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Warranty Information

Trailer Brakes Are More Critical When Towing With Smaller, More Fuel Efficient Trucks and SUVs

November 2009

IDA GROVE, Iowa — Recent spikes in the price of gasoline have put the brakes to the sales of larger tow vehicles. However, boaters are still committed to visiting their favorite lakes this summer, and many have downsized to smaller, more fuel-efficient trucks and SUVs.

ShoreLand’r, a leading manufacturer of boat trailers, recommends that consumers who own mid-size trucks and SUVs double check the tow ratings of their vehicles before hitching up and hitting the road. More than 40 states have laws requiring boat trailers with gross vehicle weight ratings (GVWR) of 3,000 pounds or more to be equipped with hydraulic surge or electric brakes.

Trailer brakes can enhance the towing capabilities of smaller tow vehicles by giving them an ability to stop more easily and safely, particularly in a panic situation. A trailer equipped with hydraulic surge or electric over hydraulic brakes not only improves safety, it also makes towing less stressful.

ShoreLand’r has been installing hydraulic surge brakes as standard equipment on all of its trailers rated at 3,000 lbs. or higher since 2000. Electric over hydraulic brakes are standard on the company’s trailers with carrying capacities over 9,500 pounds.

If you own an older trailer, it’s a good idea to make sure it is properly equipped prior to towing. Even if your trailer is outfitted with hydraulic surge brakes, take some time to inspect and service the brakes before the boating season gets underway.“Many boat owners don’t realize how difficult it can be to stop their trailer and tow vehicle in an emergency stop without trailer brakes,” says Kim Zobel, Sales Manager for ShoreLand’r.

“The small cost of adding trailer brakes protects the much larger investment in their boat, trailer and tow vehicle. Even more important is added protection and peace of mind you get for your family and your passengers.”

Hydraulic surge brakes are fairly simple in their design, requiring no special trailer-to-car hook ups, or hand controls inside the car. The heart of the system is the surge actuator located in the hitch coupler on the trailer tongue.

When the tow vehicle applies its brakes and slows down, the forward force of the trailer against the hitch activates a hydraulic cylinder that transfers pressure to the trailer brakes. Many larger trailers feature electric over hydraulic brakes. With this type of system, an actuator applies the trailer brakes whenever the brake pedal is pressed. There is also a manual control inside the vehicle that allows the driver apply only the trailer brakes and control the amount of braking. This is particularly helpful when backing down a ramp, or in the event of a panic stop, the driver can use the manual controller to maintain safer operation.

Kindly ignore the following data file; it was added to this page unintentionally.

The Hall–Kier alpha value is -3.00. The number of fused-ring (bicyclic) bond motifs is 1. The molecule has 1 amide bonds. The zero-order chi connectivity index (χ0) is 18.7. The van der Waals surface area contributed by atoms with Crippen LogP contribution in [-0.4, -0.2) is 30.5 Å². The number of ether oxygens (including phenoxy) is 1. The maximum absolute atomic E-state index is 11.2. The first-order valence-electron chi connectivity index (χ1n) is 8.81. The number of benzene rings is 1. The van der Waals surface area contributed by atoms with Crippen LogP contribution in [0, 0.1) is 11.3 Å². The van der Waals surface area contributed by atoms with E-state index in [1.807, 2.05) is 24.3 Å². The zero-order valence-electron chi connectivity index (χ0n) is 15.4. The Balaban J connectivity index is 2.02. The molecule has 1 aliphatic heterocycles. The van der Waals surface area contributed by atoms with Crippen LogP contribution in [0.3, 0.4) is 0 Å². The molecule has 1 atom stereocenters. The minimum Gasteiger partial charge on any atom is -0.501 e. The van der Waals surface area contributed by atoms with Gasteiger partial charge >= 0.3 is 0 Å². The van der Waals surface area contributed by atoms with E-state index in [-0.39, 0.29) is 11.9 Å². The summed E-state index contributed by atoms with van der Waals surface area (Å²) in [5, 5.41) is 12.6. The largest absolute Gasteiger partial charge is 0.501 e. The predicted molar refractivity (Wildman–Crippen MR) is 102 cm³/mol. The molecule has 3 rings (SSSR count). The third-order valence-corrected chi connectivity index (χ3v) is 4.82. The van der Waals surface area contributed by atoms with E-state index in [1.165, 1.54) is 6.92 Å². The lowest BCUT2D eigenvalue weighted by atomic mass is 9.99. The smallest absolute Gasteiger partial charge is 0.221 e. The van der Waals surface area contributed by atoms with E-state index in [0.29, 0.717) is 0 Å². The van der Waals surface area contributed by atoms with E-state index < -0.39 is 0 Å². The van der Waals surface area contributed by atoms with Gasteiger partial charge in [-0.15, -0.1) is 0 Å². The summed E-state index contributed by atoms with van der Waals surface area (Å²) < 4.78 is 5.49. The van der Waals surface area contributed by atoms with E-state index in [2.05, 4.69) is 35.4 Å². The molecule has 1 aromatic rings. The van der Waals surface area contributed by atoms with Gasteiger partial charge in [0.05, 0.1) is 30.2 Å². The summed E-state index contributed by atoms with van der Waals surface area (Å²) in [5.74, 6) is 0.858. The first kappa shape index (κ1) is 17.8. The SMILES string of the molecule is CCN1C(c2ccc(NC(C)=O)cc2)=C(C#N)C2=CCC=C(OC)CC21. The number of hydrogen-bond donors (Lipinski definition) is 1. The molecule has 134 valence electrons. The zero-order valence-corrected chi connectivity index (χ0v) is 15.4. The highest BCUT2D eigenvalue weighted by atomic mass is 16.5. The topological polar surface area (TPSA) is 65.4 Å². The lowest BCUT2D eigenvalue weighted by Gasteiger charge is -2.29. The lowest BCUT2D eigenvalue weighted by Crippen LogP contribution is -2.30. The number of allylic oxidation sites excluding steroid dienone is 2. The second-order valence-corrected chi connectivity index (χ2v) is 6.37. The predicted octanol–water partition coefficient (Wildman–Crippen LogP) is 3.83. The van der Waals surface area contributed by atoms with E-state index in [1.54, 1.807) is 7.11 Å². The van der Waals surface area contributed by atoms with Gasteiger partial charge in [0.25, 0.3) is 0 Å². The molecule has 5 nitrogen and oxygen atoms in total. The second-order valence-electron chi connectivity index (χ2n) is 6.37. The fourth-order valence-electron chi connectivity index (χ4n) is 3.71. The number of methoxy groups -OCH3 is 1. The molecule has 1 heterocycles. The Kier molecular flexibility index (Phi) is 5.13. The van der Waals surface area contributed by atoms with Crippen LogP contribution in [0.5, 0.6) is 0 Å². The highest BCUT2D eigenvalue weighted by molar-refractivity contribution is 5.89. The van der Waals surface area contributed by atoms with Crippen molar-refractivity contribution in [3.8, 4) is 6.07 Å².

Brake maintenance is easy to do yourself, or it is usually an inexpensive service offered by your local dealer. Here is what the experts at ShoreLand’r recommend for basic maintenance:

  • On drum brakes, inspect the brake lines and wheel cylinders for leaks or cracks. If any are found, they should be repaired by a qualified repair facility. Also check the brake shoes for wear and replace them if needed.
  • On disc brakes, check the disc rotors and brake pads for scoring and wear. The rotors can be removed and turned down by any local brake shop.
  • On both styles, drum and disc, you need to regularly inspect the brake fluid level in the master cylinder reservoir, located in the surge actuator. Keep it filled to within 1⁄2-inch from the top. Be careful not to overfill because brake fluid can damage the paint on your trailer.

Once this basic maintenance is complete, take the whole rig (boat, trailer and tow vehicle) out for a test drive. Find an open and level stretch of road or a big parking lot. Drive at a slow rate of speed and apply the brakes lightly to see how well the trailer brakes work in unison with your tow vehicle. If things seem to work fine, try it again at a higher rate of speed. When you are confident that the brakes are working well, try a panic stop at a moderate rate of speed. Not only will this test your hydraulic trailer brakes, it will give you an idea of what to expect in an emergency. During the braking tests, if any problems arise or you feel the trailer brakes are not working properly, have it checked immediately by your dealer or a qualified mechanic. The brakes may just need an adjustment or the hydraulic lines might need to have any air removed. The good news is that both operations are simple and inexpensive.

These maintenance tips are good advice regardless of the size of your tow vehicle. Make the most of this summer’s boating season by getting your boat trailer ready now.